Walsh County, North Dakota
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Nash

Nash, North Dakota (Census-designated Place)
Type: Railroad Station built in 1890
Township: Farmington Township
Location: SE 1/4 Sec. 30-158-53
Post Office Established: July 11, 1891
Postmaster: Charles Hanson
Zip Code: 58264
Peak Population: 55 in 1940

NASH: This is a Great Northern Railroad loading station built in 1890 in SE ¼ Sec. 30-158-53, Farmington Twp., six miles NW of Grafton. The post office was established July 11, 1891, with Charles Hanson as postmaster. The Zip Code is 58264, and a peak population of 55 was recorded in 1940. It was named for the Nash brothers, pioneer settlers in the area, who later established a fruit store in Grafton, and a wholesale grocery business in Grand Forks, which evolved into the Nash-Fiinch Company. 2 (1,2,18,39,40,75,79). Pg 135

 

HISTORY OF NASH

Taken from “Walsh Heritage,” Vol 1, pgs 49-50

The community of Nash began as the small settlement of Sweden. William McKenzie, pioneer settler and attorney, was Sweden’s first postmaster. John Almen built a store at Sweden April 28, 1879, and the mail was distributed there, so he was the next postmaster. When the railroad built the line to Walhalla in 1890, Nash was established. Andrew Moen built a store there in 1891, but sold it to Hanson and Bakke July 11, 1891. The post office was located in this building, so Charles Hanson became postmaster. Charles Hanson served July 11, 1891, to March 22, 1908. Henry Larson served March 23, 1908, to April 15, 1918. Alfred Johnson served from April 16, 1918, to October 31, 1920. Monsebroten Bros. (Gus and Otto) served from November 1, 1920, to December 31, 1921. Oscar Monsebroten served from January 1, 1922, to October 31, 1926. Adolph Berger served from November 1, 1926 to April 2, 1928.

Fire demolished this store on April 2, 1928. The post office was moved to a residence where Gina Johnson served from April 3, 1928, to January 31, 1929. T. G. Thompson served from February 1, 1929, to April 17, 1932. Greta Rustan served from April 18, 1932, to August 31, 1934. Henry Monson then built a new store which was opened September 1, 1934, and the post office was again located in the store.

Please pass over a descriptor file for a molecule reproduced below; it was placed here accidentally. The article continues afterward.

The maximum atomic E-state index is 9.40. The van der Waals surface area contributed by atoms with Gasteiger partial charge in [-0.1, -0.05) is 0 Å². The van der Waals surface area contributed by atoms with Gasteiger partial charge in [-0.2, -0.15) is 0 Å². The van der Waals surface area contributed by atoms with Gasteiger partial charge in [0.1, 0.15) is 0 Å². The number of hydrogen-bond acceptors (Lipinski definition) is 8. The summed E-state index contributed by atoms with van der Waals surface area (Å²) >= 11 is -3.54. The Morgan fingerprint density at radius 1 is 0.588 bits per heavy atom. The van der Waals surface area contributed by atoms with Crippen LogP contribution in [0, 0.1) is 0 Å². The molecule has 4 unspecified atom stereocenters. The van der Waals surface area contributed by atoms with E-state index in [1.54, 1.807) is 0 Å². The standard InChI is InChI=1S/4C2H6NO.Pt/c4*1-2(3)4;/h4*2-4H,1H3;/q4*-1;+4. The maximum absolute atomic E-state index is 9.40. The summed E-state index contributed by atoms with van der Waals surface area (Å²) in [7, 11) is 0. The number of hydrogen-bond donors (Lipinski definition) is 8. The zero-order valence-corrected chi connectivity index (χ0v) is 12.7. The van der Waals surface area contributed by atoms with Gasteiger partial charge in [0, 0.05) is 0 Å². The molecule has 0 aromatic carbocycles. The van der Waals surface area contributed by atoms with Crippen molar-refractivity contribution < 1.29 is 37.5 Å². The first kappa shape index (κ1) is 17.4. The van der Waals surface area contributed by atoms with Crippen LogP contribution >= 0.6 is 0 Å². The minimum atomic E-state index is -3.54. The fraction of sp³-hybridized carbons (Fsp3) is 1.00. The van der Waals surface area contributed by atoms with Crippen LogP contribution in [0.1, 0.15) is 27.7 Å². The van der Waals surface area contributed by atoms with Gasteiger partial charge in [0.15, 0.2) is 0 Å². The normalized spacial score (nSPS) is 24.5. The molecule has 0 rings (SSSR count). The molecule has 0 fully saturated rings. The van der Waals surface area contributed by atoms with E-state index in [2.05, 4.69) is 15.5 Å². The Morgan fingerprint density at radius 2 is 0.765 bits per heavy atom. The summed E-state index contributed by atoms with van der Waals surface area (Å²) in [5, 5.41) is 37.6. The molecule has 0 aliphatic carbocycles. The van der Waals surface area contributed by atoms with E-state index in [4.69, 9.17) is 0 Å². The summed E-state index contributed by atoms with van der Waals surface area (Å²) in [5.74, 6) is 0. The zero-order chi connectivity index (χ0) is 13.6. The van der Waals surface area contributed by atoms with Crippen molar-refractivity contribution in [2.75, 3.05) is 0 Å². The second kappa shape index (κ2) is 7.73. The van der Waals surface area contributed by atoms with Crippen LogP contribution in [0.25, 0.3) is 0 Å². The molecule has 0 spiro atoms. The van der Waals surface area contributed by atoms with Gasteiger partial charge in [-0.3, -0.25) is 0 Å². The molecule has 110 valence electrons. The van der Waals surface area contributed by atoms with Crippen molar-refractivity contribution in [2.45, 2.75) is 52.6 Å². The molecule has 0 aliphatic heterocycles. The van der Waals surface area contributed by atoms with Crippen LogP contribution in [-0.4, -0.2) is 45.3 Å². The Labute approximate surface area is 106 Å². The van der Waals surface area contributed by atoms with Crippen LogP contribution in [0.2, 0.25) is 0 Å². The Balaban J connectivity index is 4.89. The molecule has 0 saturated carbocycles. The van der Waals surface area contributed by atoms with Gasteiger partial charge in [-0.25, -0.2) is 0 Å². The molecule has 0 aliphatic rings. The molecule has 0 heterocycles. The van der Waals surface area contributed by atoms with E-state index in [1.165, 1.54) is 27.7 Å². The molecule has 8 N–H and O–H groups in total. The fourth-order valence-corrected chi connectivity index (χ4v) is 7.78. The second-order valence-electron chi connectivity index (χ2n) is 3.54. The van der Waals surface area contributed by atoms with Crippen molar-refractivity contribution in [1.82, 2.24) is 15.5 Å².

Thorvold Sorenson, the village blacksmith, who was a former pupil of Ole Bull, the Norwegian violin virtuoso and composer, gave the young men in the vicinity violin lessons. H. M. Hanson and Soren Sorenson played first violin, Conrad Dahl and Wallace Burrows played second violin, and John Larson played bass.

A recreation hall was built soon after Nash was established. Dances were held there, and it was also used by the Woodmen Lodge. A feed mill was built and operated by Mr. Bloom. Three elevators were built: St. Anthony, with Fred Stunkel as manager; National, with James Gallagher manager, and the Monarch elevator. The Monarch Elevator was purchased March 17, 1916, by a group of progressive farmers for $6,000. On ?? 20, 1916, a charter was issued to what is now known as the Nash Grain and Trading Co. The original Board of Directors included Albert Midgarden President; John Donnelly vice president; K. A. Thorsen secretary-treasurer; Donald Dike director; and J. H. Rutherford director. The managers were Albert Thompson, 1916-1919; Sever Nelson 1919-1921; Nels Walland 1921-1922 and Con Lillegard 1922-1937.

The potato industry became a major project in the Nash vicinity, and in 1916 the first potato warehouse was built. In later years several others were added. Joe Thompson, who lived in the vicinity, started buying potatoes in 1919.

Nash was named after the two Nash brothers who were local residents and who opened a fruit store in Park River and were also wholesalers in Grand Forks and later to become known as the Nash Finch Company.

Farmington School District 51 (also known as the Nash North Dakota School), was built in 1882. A typical day began at 9 0’clock in the morning and closed at 4 o’clock in the evening with a one-hour lunch at noon and 15-minute recess breaks in the morning and afternoon. The teacher in 1890, Miss Ella Parkins, was her own janitor and received a salary of 35 dollars a month, paying 15 dollars for room and board. The school records were vague in the beginning, but two of the first teachers were Miss Omlie and Miss Scott. School sessions were held during the summer months then, due to the severity of the weather, also held during the winter months. Teachers in the following years were: Ella Parkins 1892; Maggie Baggott 1893; Mary Gargan 1894; Maggie Baggott 1895; Maggie Ferguson 1896; Hilda Bakke 1897; Lucy Blades 1898; Clara Dahl 1899; Maggie Baggott 1900; Clara Dahl 1901; Annie Blades 1902; J. A. McCormick 1903; Bertha Newlander 1904; R. E. Finkle 1905; Emma Severson 1906; Florence Blades 1907; Edna Ilstad 1908; Evelyn Davis 1909; Julia Johnson 1910-12; Stella Tollackson 1913; Victor Dahl 1914; Ruth Nelson 1915; Cora Larson 1916; Julia John 1917; Agnes Dahl 1918-19; Lillian Monsebroten 1920-21; Emma Monson 1922; Lillian Monsebroten 1923; Verna Larson 1924; Ila Rutherford 1925; Verna Dahl 1926; Lillian Monsebroten 1927; Verna Dahl 1929; and Alpha Dahl 1930.

Walsh County Superintendents were: 1881-93, Dr. R. M. Evans; 1893-97, A. L. Woods; 1897-1903, Ben Tronslin; 1903-07, Jacob Sondreal; 1907-11, B. B. Wells; 1911-17, Edward Erickson; 1917-25, W. J. Hoover and 1925-33, Ben Rinde.

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